By sweetz 0 Comments
At age of 33, I've had my first experience with Super Nintendo games.
This began in a rather roundabout manner. As it happens, I'm a fan of AGAAs: ability gated action adventure games. Ok, that's never going to catch on, let's just say it: Metroidvanias. Aquaria, Guacamelee, Shadow Complex, Insanely Twisted Shadow Planet, and Ori and the Blind Forest are all games that I played in the last few years and enjoyed immensely.
So when looking for games to play over my holiday vacation, I decided upon Axiom Verge. Unfortunately, it turned out to be the first generally well liked entry into the genre that I found myself not particularly enjoying. The amount of hidden upgrades in the game and the obfuscated manner in which most are hidden really rubbed me the wrong way. Tracking everything down become a chore and I'm partially to blame for that as I'm a bit of a completionist, but even so,I felt that the game made this process far more laborious than it should have been. As a result, I rarely felt rewarded when finding a hidden item; instead it was more like I had just successfully chanced into jumping through the developer's invisible hoop. Beyond that, I felt the graphics were too slavishly retro and I didn't like the controls for the dash mechanic.
But I digress, my point isn't to criticize Axiom Verge. However, as a result of not particularly liking that game, it got me thinking about how I had never played the genre's namesake and the game Axiom Verge specifically pays homage to: Super Metroid. While I was at the right age to appreciate the SNES when it was contemporary, I didn't really get into video games until the Playstation generation (I had a Genesis, but only five games for it which I probably never even got half-way through). As a result, I missed out on some historically important and well regarded games.
With vacation time left to burn, I decided it was time to remedy that. Without knowing how strict Giant Bomb rules are about discussing this sort of thing, let's just say I found the most sane means to play the game which was available to me - one which I feel a little guilty about, but was the only option I had apart from spending over $300 merely to play 20 year old games.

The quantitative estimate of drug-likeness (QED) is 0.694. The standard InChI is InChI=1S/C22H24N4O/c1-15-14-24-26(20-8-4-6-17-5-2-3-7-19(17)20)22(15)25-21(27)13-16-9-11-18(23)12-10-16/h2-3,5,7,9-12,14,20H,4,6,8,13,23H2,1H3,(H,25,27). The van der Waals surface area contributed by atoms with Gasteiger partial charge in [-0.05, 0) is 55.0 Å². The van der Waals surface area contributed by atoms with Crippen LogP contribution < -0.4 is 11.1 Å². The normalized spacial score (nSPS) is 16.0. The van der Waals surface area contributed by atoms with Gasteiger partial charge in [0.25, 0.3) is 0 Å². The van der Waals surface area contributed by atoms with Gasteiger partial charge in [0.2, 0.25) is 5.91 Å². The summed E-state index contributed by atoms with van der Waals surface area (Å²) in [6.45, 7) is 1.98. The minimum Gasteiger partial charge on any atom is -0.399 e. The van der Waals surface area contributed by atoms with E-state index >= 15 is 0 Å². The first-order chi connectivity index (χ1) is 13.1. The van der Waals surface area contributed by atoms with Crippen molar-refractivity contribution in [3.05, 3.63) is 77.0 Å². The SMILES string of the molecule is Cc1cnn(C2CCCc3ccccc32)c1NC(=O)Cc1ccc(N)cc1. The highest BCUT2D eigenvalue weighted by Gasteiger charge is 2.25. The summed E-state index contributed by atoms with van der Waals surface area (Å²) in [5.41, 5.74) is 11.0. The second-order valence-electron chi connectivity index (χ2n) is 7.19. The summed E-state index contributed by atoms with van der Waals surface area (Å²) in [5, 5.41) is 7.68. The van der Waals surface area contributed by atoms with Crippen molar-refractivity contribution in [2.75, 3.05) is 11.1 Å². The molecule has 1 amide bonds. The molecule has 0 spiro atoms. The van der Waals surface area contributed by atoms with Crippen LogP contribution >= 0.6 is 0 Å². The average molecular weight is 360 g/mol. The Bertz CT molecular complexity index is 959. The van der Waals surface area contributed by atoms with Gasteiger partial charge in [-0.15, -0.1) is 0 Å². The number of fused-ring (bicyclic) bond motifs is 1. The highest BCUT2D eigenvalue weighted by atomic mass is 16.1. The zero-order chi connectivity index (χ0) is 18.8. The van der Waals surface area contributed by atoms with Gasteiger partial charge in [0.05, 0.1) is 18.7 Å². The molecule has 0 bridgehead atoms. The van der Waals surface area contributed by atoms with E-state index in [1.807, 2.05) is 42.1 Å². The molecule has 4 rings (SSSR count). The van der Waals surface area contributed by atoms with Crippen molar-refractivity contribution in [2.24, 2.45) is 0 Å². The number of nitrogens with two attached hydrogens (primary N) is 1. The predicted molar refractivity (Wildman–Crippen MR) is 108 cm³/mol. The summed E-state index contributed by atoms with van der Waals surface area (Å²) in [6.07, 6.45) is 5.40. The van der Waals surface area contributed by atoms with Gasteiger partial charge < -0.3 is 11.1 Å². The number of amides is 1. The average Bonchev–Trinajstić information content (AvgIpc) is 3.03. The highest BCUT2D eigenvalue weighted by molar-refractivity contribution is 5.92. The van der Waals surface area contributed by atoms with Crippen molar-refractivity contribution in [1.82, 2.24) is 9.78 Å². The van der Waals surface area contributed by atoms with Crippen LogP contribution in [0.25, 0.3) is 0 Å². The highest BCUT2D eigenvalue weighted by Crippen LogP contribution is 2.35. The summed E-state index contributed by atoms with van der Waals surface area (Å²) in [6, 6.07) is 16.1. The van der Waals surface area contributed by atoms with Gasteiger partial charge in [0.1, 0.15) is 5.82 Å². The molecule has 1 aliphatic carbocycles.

In any case, originally I intended to play only Super Metroid, but with the "hard" work of hunting down how to play the game out of the way, the flood gates were open so to speak. So I went on a tear of messing around with a dozen or so of the system's most popular games. Super Mario World, Mega Man X, F-Zero, Donkey Kong County, Star Fox, etc. I played them all for an hour or less. While I could appreciate all of them from a historical perspective, I obviously didn't have any nostalgia for them - and lacking that, they weren't something that I felt I'd like to stick with and finish - even Mario World. Super Metroid, my whole reason for starting this process, held my attention longer than the others, but ultimately I got to a point where I felt I had seen enough to satisfy the perspective I wanted to gain by playing it. It didn't really change my opinion of Axiom Verge; in fact, I think Super Metroid is the better game despite its age.
There was one exception to my feeling on these classic games: The Legend of Zelda: A Link to the Past.
An hour into Zelda, I was just as engaged and entertained as I've been with any great modern game. I am in awe of how well the game holds up. You could place it next to any current, highly rated 2D game and I'd appreciate it just as much, if not more. While old games often feel overly difficult to me (which I understand is largely a conceit to extend their playtime with limited content), Zelda felt fair and nearly perfectly balanced. The mix of logical puzzle solving in focused, linear dungeons and the more free form exploration of the overworld is excellent. I just finished the game tonight and loved nearly every minute of it.
My only minor criticism, something that I feel would have been remedied if the game come out today, is that it could use a slightly better hint system or some other means to guide the player to the objective when they're lost. There are a few dungeons that are gated by finding items in the general overworld (as opposed to the mostly unmissable items in other dungeons) and often those are only found via exhaustive exploration. The fortune teller provides a mechanism for this, but is often a little too obtuse or unhelpful with regards to main quest progress. Ultimately, I did end up having to consult a guide once to find a particular item I needed to progress (one of the spells), something which I haven't needed to do with modern games. However, this is small potatoes and certainly not unreasonable for the era in which the game was released.
So when A Link to the Past places high on "Best Games Ever" lists, I now completely understand that sentiment.
Addendum: I have already played Ocarina of Time. My first experience with that game was with the Gamecube release in 2002. I adore the game, but its quality was known to me prior to that point, having seen it been played by friends with N64s. It didn't come as quite the shock to me that it held up at 4 years old as A Link to the Past does at 22 years old. Since the greater of the two titles is often a subject of debate, I'll weigh in and say that I'd have to give the nod to Ocarina. However, Ocarina is a game I have nostalgic feelings for, whereas I obviously can't have such feelings for A Link to the Past yet. I believe it's impossible for a person to truly divorce themselves from nostalgia, so it may very well be the case that my preference, like others', is determined simply by which I played first.